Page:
Concern over ‘fire trap’ building being used as hostel in Dublin

Court hears 22 people, mostly from Brazil, living in property without escape routes in Crumlin

More than 20 residents of a building being used as a hostel - and described by a judge as a fire trap - face having to find alternative accommodation. Photograph: Bryan O’Brien.

More than 20 residents of a building being used as a hostel - and described by a judge as a fire trap - face having to find alternative accommodation. Photograph: Bryan O’Brien.

 

More than 20 residents of a building being used as a hostel - and described by a judge as a fire trap - face having to find alternative accommodation following a High Court order that the property be vacated.

The premises at 12-14 Old County Road, Crumlin, came to the attention of the Dublin city fire officer last Friday, the court heard.

Inspections revealed there were no escape routes or fire alarms along with a number of other safety issues, Conleth Bradley SC, for Dublin City Council, said.

The order requiring that it no longer be used for residential and multi-occupancy purposes, pending the fire issues being dealt with, applies to the owners John and Yvonne McEleney, who the court heard, could not to date be contacted.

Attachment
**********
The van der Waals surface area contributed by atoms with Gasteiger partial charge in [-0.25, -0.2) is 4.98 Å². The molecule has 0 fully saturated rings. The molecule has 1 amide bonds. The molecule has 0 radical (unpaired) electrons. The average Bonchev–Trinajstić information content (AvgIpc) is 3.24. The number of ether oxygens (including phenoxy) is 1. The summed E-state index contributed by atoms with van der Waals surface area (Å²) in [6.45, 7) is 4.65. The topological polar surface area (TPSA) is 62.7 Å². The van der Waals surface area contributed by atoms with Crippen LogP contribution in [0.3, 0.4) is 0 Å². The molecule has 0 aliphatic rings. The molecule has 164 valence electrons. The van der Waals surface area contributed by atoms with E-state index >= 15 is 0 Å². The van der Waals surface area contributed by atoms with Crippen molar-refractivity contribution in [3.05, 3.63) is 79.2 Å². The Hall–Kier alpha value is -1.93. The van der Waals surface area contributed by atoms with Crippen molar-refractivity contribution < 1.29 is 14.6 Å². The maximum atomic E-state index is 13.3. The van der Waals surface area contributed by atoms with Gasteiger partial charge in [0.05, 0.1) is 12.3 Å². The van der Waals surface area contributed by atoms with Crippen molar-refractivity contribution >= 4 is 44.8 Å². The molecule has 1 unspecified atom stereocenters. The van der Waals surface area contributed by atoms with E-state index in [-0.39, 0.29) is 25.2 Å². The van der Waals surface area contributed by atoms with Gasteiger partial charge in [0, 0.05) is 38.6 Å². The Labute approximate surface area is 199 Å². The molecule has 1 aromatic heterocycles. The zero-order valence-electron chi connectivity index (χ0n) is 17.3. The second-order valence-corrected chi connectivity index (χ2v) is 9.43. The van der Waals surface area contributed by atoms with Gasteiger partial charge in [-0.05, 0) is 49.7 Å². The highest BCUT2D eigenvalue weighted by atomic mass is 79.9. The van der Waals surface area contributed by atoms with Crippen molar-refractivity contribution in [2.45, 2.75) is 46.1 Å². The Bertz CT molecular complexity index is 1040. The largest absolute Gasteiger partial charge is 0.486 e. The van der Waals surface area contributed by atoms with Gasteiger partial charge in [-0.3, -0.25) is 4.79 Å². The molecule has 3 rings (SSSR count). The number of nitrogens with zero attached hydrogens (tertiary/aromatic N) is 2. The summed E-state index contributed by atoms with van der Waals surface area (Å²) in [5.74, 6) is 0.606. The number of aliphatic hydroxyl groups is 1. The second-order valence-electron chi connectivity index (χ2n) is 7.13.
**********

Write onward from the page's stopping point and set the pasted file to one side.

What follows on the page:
A man from Brazil called “Alex” appeared to be collecting the money on behalf of someone with the same name as the McEleneys, Mr Bradley said. Most of the residents also appear to be from Brazil.

There had been up to 52 residents in the premises but that number, as of Wednesday, appeared to have dropped to 22, although the situation appeared fluid, counsel said.

Maze-like

The layout of the premises appeared to be maze-like and the fire officer had serious concerns in the event of a fire with pictures provided to the court showing one exit locked from the outside and another blocked by parked cars, he said.

Enquiries had been made with the Dublin Region Homeless Executive about possible alternative accommodation for the people living there, but there is “no accommodation for anybody in Dublin city tonight”, counsel said.

Mr Justice Seamus Noonan, who described it as a fire trap, said he was concerned about putting more than 20 people out on the street when no alternative accommodation was available to them.

He was disposed to granting the council the order it sought seeking the immediate end to its use for residential purposes, but he wanted the case to come back to court as soon as possible. He said the order must apply to all people with knowledge of it and it is also to be posted on the premises.

The case comes back before the court on Friday.